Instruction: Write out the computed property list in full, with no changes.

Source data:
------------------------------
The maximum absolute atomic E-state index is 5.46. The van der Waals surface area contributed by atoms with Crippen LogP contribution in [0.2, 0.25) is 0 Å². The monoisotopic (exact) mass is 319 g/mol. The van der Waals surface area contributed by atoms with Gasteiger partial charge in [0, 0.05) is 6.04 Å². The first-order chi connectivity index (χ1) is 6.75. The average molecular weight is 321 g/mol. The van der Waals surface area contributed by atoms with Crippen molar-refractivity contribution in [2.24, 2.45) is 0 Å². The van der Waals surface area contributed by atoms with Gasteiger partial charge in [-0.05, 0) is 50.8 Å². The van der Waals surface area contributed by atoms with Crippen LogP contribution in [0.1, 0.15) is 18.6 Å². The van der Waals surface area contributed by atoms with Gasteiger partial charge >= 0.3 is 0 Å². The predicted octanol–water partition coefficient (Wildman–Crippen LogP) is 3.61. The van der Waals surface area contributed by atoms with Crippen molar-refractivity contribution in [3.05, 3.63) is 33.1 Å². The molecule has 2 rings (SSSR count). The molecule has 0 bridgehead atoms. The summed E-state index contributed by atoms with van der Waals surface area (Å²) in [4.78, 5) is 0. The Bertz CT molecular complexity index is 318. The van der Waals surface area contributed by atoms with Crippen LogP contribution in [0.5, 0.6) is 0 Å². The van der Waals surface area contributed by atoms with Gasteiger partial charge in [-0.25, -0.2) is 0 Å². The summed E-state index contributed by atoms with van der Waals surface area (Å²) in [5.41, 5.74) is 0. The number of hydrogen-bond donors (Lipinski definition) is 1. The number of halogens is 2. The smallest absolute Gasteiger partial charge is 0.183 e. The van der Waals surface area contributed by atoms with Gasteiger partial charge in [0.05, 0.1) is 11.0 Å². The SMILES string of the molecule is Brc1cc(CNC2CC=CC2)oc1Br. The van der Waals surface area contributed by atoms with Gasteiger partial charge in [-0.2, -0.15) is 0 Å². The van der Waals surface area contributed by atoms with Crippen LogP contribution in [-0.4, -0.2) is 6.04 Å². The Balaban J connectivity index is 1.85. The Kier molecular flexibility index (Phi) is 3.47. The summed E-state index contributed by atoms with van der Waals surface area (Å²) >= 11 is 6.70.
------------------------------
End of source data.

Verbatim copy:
The maximum absolute atomic E-state index is 5.46. The van der Waals surface area contributed by atoms with Crippen LogP contribution in [0.2, 0.25) is 0 Å². The monoisotopic (exact) mass is 319 g/mol. The van der Waals surface area contributed by atoms with Gasteiger partial charge in [0, 0.05) is 6.04 Å². The first-order chi connectivity index (χ1) is 6.75. The average molecular weight is 321 g/mol. The van der Waals surface area contributed by atoms with Crippen molar-refractivity contribution in [2.24, 2.45) is 0 Å². The van der Waals surface area contributed by atoms with Gasteiger partial charge in [-0.05, 0) is 50.8 Å². The van der Waals surface area contributed by atoms with Crippen LogP contribution in [0.1, 0.15) is 18.6 Å². The van der Waals surface area contributed by atoms with Gasteiger partial charge >= 0.3 is 0 Å². The predicted octanol–water partition coefficient (Wildman–Crippen LogP) is 3.61. The van der Waals surface area contributed by atoms with Crippen molar-refractivity contribution in [3.05, 3.63) is 33.1 Å². The molecule has 2 rings (SSSR count). The molecule has 0 bridgehead atoms. The summed E-state index contributed by atoms with van der Waals surface area (Å²) in [4.78, 5) is 0. The Bertz CT molecular complexity index is 318. The van der Waals surface area contributed by atoms with Crippen LogP contribution in [0.5, 0.6) is 0 Å². The van der Waals surface area contributed by atoms with Gasteiger partial charge in [-0.25, -0.2) is 0 Å². The summed E-state index contributed by atoms with van der Waals surface area (Å²) in [5.41, 5.74) is 0. The number of hydrogen-bond donors (Lipinski definition) is 1. The number of halogens is 2. The smallest absolute Gasteiger partial charge is 0.183 e. The van der Waals surface area contributed by atoms with Gasteiger partial charge in [0.05, 0.1) is 11.0 Å². The SMILES string of the molecule is Brc1cc(CNC2CC=CC2)oc1Br. The van der Waals surface area contributed by atoms with Gasteiger partial charge in [-0.2, -0.15) is 0 Å². The van der Waals surface area contributed by atoms with Crippen LogP contribution in [-0.4, -0.2) is 6.04 Å². The Balaban J connectivity index is 1.85. The Kier molecular flexibility index (Phi) is 3.47. The summed E-state index contributed by atoms with van der Waals surface area (Å²) >= 11 is 6.70.